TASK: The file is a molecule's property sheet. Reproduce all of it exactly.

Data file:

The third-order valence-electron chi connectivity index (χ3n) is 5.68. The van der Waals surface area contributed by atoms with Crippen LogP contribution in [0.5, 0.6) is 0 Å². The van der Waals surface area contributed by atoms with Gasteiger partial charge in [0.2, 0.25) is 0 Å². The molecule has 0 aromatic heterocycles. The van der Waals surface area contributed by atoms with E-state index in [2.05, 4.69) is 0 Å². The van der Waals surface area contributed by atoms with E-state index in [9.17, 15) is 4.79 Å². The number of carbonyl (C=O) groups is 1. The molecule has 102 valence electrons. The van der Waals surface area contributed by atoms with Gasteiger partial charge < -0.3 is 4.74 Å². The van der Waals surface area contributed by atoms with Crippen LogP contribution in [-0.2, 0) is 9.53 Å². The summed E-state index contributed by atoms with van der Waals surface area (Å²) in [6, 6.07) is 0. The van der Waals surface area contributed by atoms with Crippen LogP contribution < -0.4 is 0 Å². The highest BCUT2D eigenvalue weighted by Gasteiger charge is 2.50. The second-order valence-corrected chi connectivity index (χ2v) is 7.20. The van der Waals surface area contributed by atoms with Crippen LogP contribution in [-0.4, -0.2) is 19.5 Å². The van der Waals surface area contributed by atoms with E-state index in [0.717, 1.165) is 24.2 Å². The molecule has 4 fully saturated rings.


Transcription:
The third-order valence-electron chi connectivity index (χ3n) is 5.68. The van der Waals surface area contributed by atoms with Crippen LogP contribution in [0.5, 0.6) is 0 Å². The van der Waals surface area contributed by atoms with Gasteiger partial charge in [0.2, 0.25) is 0 Å². The molecule has 0 aromatic heterocycles. The van der Waals surface area contributed by atoms with E-state index in [2.05, 4.69) is 0 Å². The van der Waals surface area contributed by atoms with E-state index in [9.17, 15) is 4.79 Å². The number of carbonyl (C=O) groups is 1. The molecule has 102 valence electrons. The van der Waals surface area contributed by atoms with Gasteiger partial charge < -0.3 is 4.74 Å². The van der Waals surface area contributed by atoms with Crippen LogP contribution in [-0.2, 0) is 9.53 Å². The summed E-state index contributed by atoms with van der Waals surface area (Å²) in [6, 6.07) is 0. The van der Waals surface area contributed by atoms with Crippen LogP contribution < -0.4 is 0 Å². The highest BCUT2D eigenvalue weighted by Gasteiger charge is 2.50. The second-order valence-corrected chi connectivity index (χ2v) is 7.20. The van der Waals surface area contributed by atoms with Crippen LogP contribution in [-0.4, -0.2) is 19.5 Å². The van der Waals surface area contributed by atoms with E-state index in [0.717, 1.165) is 24.2 Å². The molecule has 4 fully saturated rings.